COMMENTARY

Cardiovascular Risk and Cholesterol: Making Sense of the New Guidelines

Sandra Adamson Fryhofer, MD

Disclosures

February 07, 2014

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Hello. I'm Dr. Sandra Fryhofer. Welcome to Medicine Matters. The topic: highlights from the new Cardiovascular Disease Prevention Guidelines, put out by the American Heart Association (AHA) and the American College of Cardiology (ACC), copublished in the Journal of the American College of Cardiology[1] and Circulation[2]. Here's why it matters.

Heart disease is the leading killer of men and women in this country. That is why the details of this new prevention package addressing risk assessment, lipids, obesity, and lifestyle are so important.

One major change is a new and somewhat controversial cardiovascular risk calculator. Although some experts have criticized this new calculator, saying it could overpredict risk by as much as 75%-150%, the AHA and ACC still stand in support of this new tool.

It uses pooled cohort equations and incorporates age, sex, race, total and high-density lipoprotein cholesterol (HDL-C), systolic blood pressure, use of blood pressure-lowering medications, and smoking status. It applies to African American and non-Hispanic white men and women aged 40-79 years. The new guidelines say that patients with an estimated 10-year risk for cardiovascular disease of 7.5% or higher should be placed on moderate- to high-dose statin therapy.

The same-intensity statin recommendation also applies to patients with clinical cardiovascular disease, anyone with a low-density lipoprotein cholesterol (LDL-C) level of 190 mg/dL or higher, and all diabetics aged 40-75 years.

Another change is the emphasis on statin dose intensity, rather than specific LDL-C treatment goals. The authors say that using treatment targets could result in undertreatment with evidence-based statin therapy, or overtreatment with the addition of nonstatin drugs that have not been shown in randomized controlled trials (RCTs) to reduce cardiovascular events.

However, review of RCTs showed that most patients on high-intensity statin therapy do have LDL-C values under 100 mg/dL. High-intensity therapy reduces cardiac events more than moderate-intensity statin therapy. For greatest protection, those who need statin therapy should take doses at the maximum tolerated intensity that does not cause side effects.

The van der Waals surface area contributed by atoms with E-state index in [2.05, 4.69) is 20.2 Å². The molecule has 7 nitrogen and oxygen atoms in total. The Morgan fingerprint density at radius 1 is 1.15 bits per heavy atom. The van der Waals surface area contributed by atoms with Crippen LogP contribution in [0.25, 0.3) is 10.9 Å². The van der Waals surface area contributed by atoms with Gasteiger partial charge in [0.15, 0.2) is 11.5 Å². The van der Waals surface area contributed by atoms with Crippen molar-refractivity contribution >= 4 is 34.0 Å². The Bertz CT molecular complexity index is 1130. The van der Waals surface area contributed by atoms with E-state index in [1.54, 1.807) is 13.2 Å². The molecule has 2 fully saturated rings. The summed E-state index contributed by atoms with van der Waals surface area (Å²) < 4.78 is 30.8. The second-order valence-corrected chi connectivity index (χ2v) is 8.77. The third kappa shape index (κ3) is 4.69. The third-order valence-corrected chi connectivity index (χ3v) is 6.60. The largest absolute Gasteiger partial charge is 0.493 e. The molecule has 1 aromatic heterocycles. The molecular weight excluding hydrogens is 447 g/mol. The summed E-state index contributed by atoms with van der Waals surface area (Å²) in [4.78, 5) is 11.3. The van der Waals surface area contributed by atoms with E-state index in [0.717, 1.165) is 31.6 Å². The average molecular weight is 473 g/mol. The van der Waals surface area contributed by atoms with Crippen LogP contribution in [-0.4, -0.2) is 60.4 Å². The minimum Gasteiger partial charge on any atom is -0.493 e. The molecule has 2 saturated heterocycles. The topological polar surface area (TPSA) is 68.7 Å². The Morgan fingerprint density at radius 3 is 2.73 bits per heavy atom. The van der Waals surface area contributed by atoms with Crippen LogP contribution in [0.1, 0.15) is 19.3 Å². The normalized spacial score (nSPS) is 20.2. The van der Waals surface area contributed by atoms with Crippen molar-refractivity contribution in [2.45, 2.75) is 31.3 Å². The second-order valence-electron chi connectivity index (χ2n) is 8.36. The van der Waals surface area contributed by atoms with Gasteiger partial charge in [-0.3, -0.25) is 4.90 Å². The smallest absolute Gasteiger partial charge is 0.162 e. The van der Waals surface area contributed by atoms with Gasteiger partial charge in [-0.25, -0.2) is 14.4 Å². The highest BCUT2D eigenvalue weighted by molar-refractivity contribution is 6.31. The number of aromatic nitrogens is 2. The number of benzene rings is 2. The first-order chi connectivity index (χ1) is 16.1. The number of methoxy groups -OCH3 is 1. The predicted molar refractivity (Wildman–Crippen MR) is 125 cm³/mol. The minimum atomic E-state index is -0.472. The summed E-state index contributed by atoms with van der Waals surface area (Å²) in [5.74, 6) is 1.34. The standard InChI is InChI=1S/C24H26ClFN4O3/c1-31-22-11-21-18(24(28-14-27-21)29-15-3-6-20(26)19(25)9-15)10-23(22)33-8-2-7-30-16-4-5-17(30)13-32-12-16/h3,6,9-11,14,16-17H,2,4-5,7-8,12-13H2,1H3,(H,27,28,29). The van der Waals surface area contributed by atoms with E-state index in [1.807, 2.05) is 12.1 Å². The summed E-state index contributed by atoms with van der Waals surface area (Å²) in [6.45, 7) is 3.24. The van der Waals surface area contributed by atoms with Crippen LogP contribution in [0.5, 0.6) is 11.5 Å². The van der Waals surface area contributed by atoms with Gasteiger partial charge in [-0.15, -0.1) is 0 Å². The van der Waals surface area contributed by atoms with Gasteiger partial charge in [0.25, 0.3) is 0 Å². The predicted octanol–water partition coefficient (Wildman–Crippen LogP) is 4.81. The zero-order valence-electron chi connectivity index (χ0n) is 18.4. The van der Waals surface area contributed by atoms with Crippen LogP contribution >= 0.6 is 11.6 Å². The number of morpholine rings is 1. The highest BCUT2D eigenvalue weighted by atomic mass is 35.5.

There are 7 statins currently available. They differ in milligram dose potency. Table 5 in the guidelines classifies the different statins according to dose and intensity. This table also reveals that the best evidence from RCTs supports the use of simvastatin, atorvastatin, and rosuvastatin.

The guidelines apply to persons aged 40-79 years. No RCT primary prevention data were available for those under 40 years, and not enough data were available for those over 75 years.

Consider treatment on an individual basis for patients with LDL-C levels of 160 mg/dL or higher. The guidelines also identify 4 additional markers to consider:

  1. A family history of premature heart disease in a first-degree male relative under 55 years or first-degree female relative under 65 years;

  2. High-sensitivity C-reactive protein level of 2 mg/L or more;

  3. An ankle/brachial index less than 0.90; and

  4. A coronary artery calcium score of 300 Agatston units or higher, or in at least the 75th percentile of age, sex, and ethnicity.

Of these 4 markers, the evidence for coronary artery calcium scores is the strongest. Although obtaining calcium scores does involve radiation exposure, it can be a determining factor in helping to decide whether treatment is appropriate.

Here are some more practice pearls from the guidelines:

Lipid panel monitoring. After statin therapy is started, check lipid panels again in 4-12 weeks to determine patient adherence, but not a specific LDL-C goal. Then check every 3-12 months as clinically indicated. Both medication adherence and adherence to lifestyle regimens are important. Consider lowering the statin dose if 2 consecutive LDL-C values are less than 40 mg/dL. The guidelines also advise against high-dose (80 mg) simvastatin.

Liver tests. Do check baseline liver tests, specifically alanine aminotransferase (ALT), before starting therapy. But there is no recommendation for continued routine liver test monitoring. Recheck liver tests during therapy in patients with symptoms of liver toxicity, including unusual fatigue, weakness, loss of appetite, abdominal pain, dark-colored urine, or yellowing of the skin or sclera.

Creatine kinase. There is no need to routinely check creatine kinase (CK). Check CK levels only in those with or at increased risk for adverse muscle symptoms.

Statins and diabetes. Patients placed on statins should be monitored for new-onset diabetes, but even if they do develop diabetes, they should still continue taking statins. Statins are pregnancy category X, and women of childbearing age who take them should be using contraception and should not be nursing.

Check out the full guidelines. There are many helpful tables and algorithms. The level of supporting evidence is also made clear for each recommendation.

For Medicine Matters, I'm Sandra Fryhofer.

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